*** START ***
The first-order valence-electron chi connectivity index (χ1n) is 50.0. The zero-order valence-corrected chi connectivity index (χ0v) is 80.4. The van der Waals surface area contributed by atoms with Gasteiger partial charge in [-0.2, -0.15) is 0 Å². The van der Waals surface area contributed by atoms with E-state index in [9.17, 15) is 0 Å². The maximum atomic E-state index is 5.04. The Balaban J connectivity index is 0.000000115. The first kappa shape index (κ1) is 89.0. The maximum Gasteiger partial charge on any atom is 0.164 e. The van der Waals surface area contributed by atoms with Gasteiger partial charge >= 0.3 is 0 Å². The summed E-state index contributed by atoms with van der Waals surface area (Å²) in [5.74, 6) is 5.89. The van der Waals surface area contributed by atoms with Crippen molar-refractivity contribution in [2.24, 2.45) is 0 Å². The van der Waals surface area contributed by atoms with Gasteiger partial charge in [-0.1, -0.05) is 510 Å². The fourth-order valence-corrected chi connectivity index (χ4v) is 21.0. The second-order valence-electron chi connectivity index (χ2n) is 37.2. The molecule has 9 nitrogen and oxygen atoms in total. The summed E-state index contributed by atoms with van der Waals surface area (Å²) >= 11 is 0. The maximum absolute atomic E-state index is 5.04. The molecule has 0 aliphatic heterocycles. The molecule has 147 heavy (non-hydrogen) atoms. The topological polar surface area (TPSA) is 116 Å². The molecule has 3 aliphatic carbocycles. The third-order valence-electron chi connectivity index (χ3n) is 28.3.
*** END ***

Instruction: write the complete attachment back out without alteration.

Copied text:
The first-order valence-electron chi connectivity index (χ1n) is 50.0. The zero-order valence-corrected chi connectivity index (χ0v) is 80.4. The van der Waals surface area contributed by atoms with Gasteiger partial charge in [-0.2, -0.15) is 0 Å². The van der Waals surface area contributed by atoms with E-state index in [9.17, 15) is 0 Å². The maximum atomic E-state index is 5.04. The Balaban J connectivity index is 0.000000115. The first kappa shape index (κ1) is 89.0. The maximum Gasteiger partial charge on any atom is 0.164 e. The van der Waals surface area contributed by atoms with Gasteiger partial charge >= 0.3 is 0 Å². The summed E-state index contributed by atoms with van der Waals surface area (Å²) in [5.74, 6) is 5.89. The van der Waals surface area contributed by atoms with Crippen molar-refractivity contribution in [2.24, 2.45) is 0 Å². The van der Waals surface area contributed by atoms with Gasteiger partial charge in [-0.1, -0.05) is 510 Å². The fourth-order valence-corrected chi connectivity index (χ4v) is 21.0. The second-order valence-electron chi connectivity index (χ2n) is 37.2. The molecule has 9 nitrogen and oxygen atoms in total. The summed E-state index contributed by atoms with van der Waals surface area (Å²) >= 11 is 0. The maximum absolute atomic E-state index is 5.04. The molecule has 0 aliphatic heterocycles. The molecule has 147 heavy (non-hydrogen) atoms. The topological polar surface area (TPSA) is 116 Å². The molecule has 3 aliphatic carbocycles. The third-order valence-electron chi connectivity index (χ3n) is 28.3.